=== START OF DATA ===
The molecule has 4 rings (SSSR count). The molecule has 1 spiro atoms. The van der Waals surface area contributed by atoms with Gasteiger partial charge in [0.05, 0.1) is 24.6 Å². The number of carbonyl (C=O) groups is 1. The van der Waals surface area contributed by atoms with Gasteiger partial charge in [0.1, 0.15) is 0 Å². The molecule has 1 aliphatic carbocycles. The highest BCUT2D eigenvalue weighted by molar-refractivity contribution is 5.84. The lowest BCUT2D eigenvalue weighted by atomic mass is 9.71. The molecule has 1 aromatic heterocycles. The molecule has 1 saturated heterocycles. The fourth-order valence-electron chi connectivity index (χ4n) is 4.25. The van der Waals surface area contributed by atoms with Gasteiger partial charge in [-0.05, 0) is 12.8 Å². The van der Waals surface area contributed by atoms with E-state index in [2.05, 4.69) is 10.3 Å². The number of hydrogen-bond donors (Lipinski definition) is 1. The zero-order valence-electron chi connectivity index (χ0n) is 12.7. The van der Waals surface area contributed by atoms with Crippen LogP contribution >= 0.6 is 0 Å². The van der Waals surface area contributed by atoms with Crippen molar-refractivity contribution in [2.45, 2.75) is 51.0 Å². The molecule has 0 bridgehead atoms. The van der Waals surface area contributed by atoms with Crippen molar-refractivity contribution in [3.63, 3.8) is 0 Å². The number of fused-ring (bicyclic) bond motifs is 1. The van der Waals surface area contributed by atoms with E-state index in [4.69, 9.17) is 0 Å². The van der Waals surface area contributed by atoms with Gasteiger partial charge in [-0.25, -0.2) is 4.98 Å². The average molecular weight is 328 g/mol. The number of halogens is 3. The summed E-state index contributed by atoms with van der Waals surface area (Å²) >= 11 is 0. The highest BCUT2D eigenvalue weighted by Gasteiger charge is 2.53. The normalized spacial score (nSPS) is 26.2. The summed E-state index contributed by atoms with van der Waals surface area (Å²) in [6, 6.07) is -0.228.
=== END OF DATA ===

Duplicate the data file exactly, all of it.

The molecule has 4 rings (SSSR count). The molecule has 1 spiro atoms. The van der Waals surface area contributed by atoms with Gasteiger partial charge in [0.05, 0.1) is 24.6 Å². The number of carbonyl (C=O) groups is 1. The van der Waals surface area contributed by atoms with Gasteiger partial charge in [0.1, 0.15) is 0 Å². The molecule has 1 aliphatic carbocycles. The highest BCUT2D eigenvalue weighted by molar-refractivity contribution is 5.84. The lowest BCUT2D eigenvalue weighted by atomic mass is 9.71. The molecule has 1 aromatic heterocycles. The molecule has 1 saturated heterocycles. The fourth-order valence-electron chi connectivity index (χ4n) is 4.25. The van der Waals surface area contributed by atoms with Gasteiger partial charge in [-0.05, 0) is 12.8 Å². The van der Waals surface area contributed by atoms with E-state index in [2.05, 4.69) is 10.3 Å². The number of hydrogen-bond donors (Lipinski definition) is 1. The zero-order valence-electron chi connectivity index (χ0n) is 12.7. The van der Waals surface area contributed by atoms with Crippen LogP contribution >= 0.6 is 0 Å². The van der Waals surface area contributed by atoms with Crippen molar-refractivity contribution in [2.45, 2.75) is 51.0 Å². The molecule has 0 bridgehead atoms. The van der Waals surface area contributed by atoms with Crippen molar-refractivity contribution in [3.63, 3.8) is 0 Å². The number of fused-ring (bicyclic) bond motifs is 1. The van der Waals surface area contributed by atoms with E-state index in [4.69, 9.17) is 0 Å². The van der Waals surface area contributed by atoms with Gasteiger partial charge in [-0.25, -0.2) is 4.98 Å². The average molecular weight is 328 g/mol. The number of halogens is 3. The summed E-state index contributed by atoms with van der Waals surface area (Å²) >= 11 is 0. The highest BCUT2D eigenvalue weighted by Gasteiger charge is 2.53. The normalized spacial score (nSPS) is 26.2. The summed E-state index contributed by atoms with van der Waals surface area (Å²) in [6, 6.07) is -0.228.